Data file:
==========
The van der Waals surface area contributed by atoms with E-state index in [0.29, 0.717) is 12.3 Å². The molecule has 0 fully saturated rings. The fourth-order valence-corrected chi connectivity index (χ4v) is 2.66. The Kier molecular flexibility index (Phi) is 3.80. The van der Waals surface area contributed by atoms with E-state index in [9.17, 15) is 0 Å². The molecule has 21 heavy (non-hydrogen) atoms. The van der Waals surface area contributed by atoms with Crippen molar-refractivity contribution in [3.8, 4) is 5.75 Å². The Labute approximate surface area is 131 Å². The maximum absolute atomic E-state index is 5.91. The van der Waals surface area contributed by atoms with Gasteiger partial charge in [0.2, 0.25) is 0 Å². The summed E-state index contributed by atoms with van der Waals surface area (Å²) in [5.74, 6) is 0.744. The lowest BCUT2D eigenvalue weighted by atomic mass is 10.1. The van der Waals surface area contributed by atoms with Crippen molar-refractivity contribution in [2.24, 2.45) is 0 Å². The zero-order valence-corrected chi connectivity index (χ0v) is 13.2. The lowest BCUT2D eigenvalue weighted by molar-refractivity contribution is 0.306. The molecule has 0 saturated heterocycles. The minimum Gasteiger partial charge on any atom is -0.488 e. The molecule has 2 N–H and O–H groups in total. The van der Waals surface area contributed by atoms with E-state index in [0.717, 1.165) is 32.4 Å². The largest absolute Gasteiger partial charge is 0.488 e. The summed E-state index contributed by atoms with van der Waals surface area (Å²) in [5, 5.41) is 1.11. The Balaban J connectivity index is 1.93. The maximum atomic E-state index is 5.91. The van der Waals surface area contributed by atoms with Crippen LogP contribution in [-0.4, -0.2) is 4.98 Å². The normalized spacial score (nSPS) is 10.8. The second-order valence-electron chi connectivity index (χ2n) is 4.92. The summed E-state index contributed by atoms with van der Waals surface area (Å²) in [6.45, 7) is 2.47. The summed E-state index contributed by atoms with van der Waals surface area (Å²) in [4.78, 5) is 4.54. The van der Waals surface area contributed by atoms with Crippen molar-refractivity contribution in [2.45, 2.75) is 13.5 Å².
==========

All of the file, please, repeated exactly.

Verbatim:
The van der Waals surface area contributed by atoms with E-state index in [0.29, 0.717) is 12.3 Å². The molecule has 0 fully saturated rings. The fourth-order valence-corrected chi connectivity index (χ4v) is 2.66. The Kier molecular flexibility index (Phi) is 3.80. The van der Waals surface area contributed by atoms with E-state index in [9.17, 15) is 0 Å². The molecule has 21 heavy (non-hydrogen) atoms. The van der Waals surface area contributed by atoms with Crippen molar-refractivity contribution in [3.8, 4) is 5.75 Å². The Labute approximate surface area is 131 Å². The maximum absolute atomic E-state index is 5.91. The van der Waals surface area contributed by atoms with Gasteiger partial charge in [0.2, 0.25) is 0 Å². The summed E-state index contributed by atoms with van der Waals surface area (Å²) in [5.74, 6) is 0.744. The lowest BCUT2D eigenvalue weighted by atomic mass is 10.1. The van der Waals surface area contributed by atoms with Crippen molar-refractivity contribution in [2.24, 2.45) is 0 Å². The zero-order valence-corrected chi connectivity index (χ0v) is 13.2. The lowest BCUT2D eigenvalue weighted by molar-refractivity contribution is 0.306. The molecule has 0 saturated heterocycles. The minimum Gasteiger partial charge on any atom is -0.488 e. The molecule has 2 N–H and O–H groups in total. The van der Waals surface area contributed by atoms with E-state index in [0.717, 1.165) is 32.4 Å². The largest absolute Gasteiger partial charge is 0.488 e. The summed E-state index contributed by atoms with van der Waals surface area (Å²) in [5, 5.41) is 1.11. The Balaban J connectivity index is 1.93. The maximum atomic E-state index is 5.91. The van der Waals surface area contributed by atoms with Crippen LogP contribution in [-0.4, -0.2) is 4.98 Å². The normalized spacial score (nSPS) is 10.8. The second-order valence-electron chi connectivity index (χ2n) is 4.92. The summed E-state index contributed by atoms with van der Waals surface area (Å²) in [6.45, 7) is 2.47. The summed E-state index contributed by atoms with van der Waals surface area (Å²) in [4.78, 5) is 4.54. The van der Waals surface area contributed by atoms with Crippen molar-refractivity contribution in [2.45, 2.75) is 13.5 Å².